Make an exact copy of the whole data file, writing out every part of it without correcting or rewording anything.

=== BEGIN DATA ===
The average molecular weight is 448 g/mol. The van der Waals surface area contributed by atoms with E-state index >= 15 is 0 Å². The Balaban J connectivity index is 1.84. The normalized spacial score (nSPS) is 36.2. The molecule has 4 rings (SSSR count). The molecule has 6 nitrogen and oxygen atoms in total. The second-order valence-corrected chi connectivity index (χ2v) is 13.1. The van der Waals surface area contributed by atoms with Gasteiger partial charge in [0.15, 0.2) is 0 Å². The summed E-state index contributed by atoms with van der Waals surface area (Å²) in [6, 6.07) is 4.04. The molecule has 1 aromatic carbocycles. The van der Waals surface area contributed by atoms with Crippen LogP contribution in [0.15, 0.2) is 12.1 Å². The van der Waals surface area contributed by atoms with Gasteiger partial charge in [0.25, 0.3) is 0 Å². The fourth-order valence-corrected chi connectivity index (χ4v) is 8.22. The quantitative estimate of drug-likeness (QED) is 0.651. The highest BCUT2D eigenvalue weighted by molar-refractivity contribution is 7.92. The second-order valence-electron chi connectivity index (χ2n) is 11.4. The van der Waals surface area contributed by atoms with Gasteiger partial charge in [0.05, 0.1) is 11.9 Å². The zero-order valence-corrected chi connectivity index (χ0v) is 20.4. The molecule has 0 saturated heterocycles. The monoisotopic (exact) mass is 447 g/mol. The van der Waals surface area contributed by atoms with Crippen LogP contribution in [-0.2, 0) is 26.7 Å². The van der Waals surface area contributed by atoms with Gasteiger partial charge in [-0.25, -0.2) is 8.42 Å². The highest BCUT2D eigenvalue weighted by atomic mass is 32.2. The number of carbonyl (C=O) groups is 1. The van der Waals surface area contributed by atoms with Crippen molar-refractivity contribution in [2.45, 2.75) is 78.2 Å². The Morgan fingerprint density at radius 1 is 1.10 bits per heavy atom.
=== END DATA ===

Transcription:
The average molecular weight is 448 g/mol. The van der Waals surface area contributed by atoms with E-state index >= 15 is 0 Å². The Balaban J connectivity index is 1.84. The normalized spacial score (nSPS) is 36.2. The molecule has 4 rings (SSSR count). The molecule has 6 nitrogen and oxygen atoms in total. The second-order valence-corrected chi connectivity index (χ2v) is 13.1. The van der Waals surface area contributed by atoms with Gasteiger partial charge in [0.15, 0.2) is 0 Å². The summed E-state index contributed by atoms with van der Waals surface area (Å²) in [6, 6.07) is 4.04. The molecule has 1 aromatic carbocycles. The van der Waals surface area contributed by atoms with Crippen LogP contribution in [0.15, 0.2) is 12.1 Å². The van der Waals surface area contributed by atoms with Gasteiger partial charge in [0.25, 0.3) is 0 Å². The fourth-order valence-corrected chi connectivity index (χ4v) is 8.22. The quantitative estimate of drug-likeness (QED) is 0.651. The highest BCUT2D eigenvalue weighted by molar-refractivity contribution is 7.92. The second-order valence-electron chi connectivity index (χ2n) is 11.4. The van der Waals surface area contributed by atoms with Gasteiger partial charge in [0.05, 0.1) is 11.9 Å². The zero-order valence-corrected chi connectivity index (χ0v) is 20.4. The molecule has 0 saturated heterocycles. The monoisotopic (exact) mass is 447 g/mol. The van der Waals surface area contributed by atoms with Crippen LogP contribution in [-0.2, 0) is 26.7 Å². The van der Waals surface area contributed by atoms with Gasteiger partial charge in [-0.25, -0.2) is 8.42 Å². The highest BCUT2D eigenvalue weighted by atomic mass is 32.2. The number of carbonyl (C=O) groups is 1. The van der Waals surface area contributed by atoms with Crippen molar-refractivity contribution in [2.45, 2.75) is 78.2 Å². The Morgan fingerprint density at radius 1 is 1.10 bits per heavy atom.